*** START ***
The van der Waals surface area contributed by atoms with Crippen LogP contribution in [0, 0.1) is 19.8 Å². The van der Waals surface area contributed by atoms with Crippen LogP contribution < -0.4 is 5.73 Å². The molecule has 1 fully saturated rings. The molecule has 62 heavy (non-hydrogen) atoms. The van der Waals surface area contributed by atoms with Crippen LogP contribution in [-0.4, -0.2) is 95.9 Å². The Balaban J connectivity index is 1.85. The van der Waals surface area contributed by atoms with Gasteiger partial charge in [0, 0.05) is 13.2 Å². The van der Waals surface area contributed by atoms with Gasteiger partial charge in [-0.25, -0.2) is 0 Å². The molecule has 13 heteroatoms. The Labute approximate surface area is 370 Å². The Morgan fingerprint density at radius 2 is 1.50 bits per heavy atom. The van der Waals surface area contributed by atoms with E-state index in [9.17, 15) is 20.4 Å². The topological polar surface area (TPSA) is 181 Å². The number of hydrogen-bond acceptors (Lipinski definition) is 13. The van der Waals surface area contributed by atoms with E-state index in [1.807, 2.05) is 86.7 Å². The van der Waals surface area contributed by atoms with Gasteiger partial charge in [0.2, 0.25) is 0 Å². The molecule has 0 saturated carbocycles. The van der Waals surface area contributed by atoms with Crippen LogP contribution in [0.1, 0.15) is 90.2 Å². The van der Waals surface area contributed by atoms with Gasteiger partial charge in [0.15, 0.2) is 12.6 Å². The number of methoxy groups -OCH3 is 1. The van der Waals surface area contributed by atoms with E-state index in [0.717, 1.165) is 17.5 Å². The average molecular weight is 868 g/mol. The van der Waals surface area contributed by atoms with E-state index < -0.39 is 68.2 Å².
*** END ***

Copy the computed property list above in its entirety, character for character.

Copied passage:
The van der Waals surface area contributed by atoms with Crippen LogP contribution in [0, 0.1) is 19.8 Å². The van der Waals surface area contributed by atoms with Crippen LogP contribution < -0.4 is 5.73 Å². The molecule has 1 fully saturated rings. The molecule has 62 heavy (non-hydrogen) atoms. The van der Waals surface area contributed by atoms with Crippen LogP contribution in [-0.4, -0.2) is 95.9 Å². The Balaban J connectivity index is 1.85. The van der Waals surface area contributed by atoms with Gasteiger partial charge in [0, 0.05) is 13.2 Å². The van der Waals surface area contributed by atoms with Gasteiger partial charge in [-0.25, -0.2) is 0 Å². The molecule has 13 heteroatoms. The Labute approximate surface area is 370 Å². The Morgan fingerprint density at radius 2 is 1.50 bits per heavy atom. The van der Waals surface area contributed by atoms with E-state index in [9.17, 15) is 20.4 Å². The topological polar surface area (TPSA) is 181 Å². The number of hydrogen-bond acceptors (Lipinski definition) is 13. The van der Waals surface area contributed by atoms with E-state index in [1.807, 2.05) is 86.7 Å². The van der Waals surface area contributed by atoms with Gasteiger partial charge in [0.2, 0.25) is 0 Å². The molecule has 0 saturated carbocycles. The van der Waals surface area contributed by atoms with Crippen LogP contribution in [0.1, 0.15) is 90.2 Å². The van der Waals surface area contributed by atoms with Gasteiger partial charge in [0.15, 0.2) is 12.6 Å². The number of methoxy groups -OCH3 is 1. The van der Waals surface area contributed by atoms with E-state index in [0.717, 1.165) is 17.5 Å². The average molecular weight is 868 g/mol. The van der Waals surface area contributed by atoms with E-state index < -0.39 is 68.2 Å².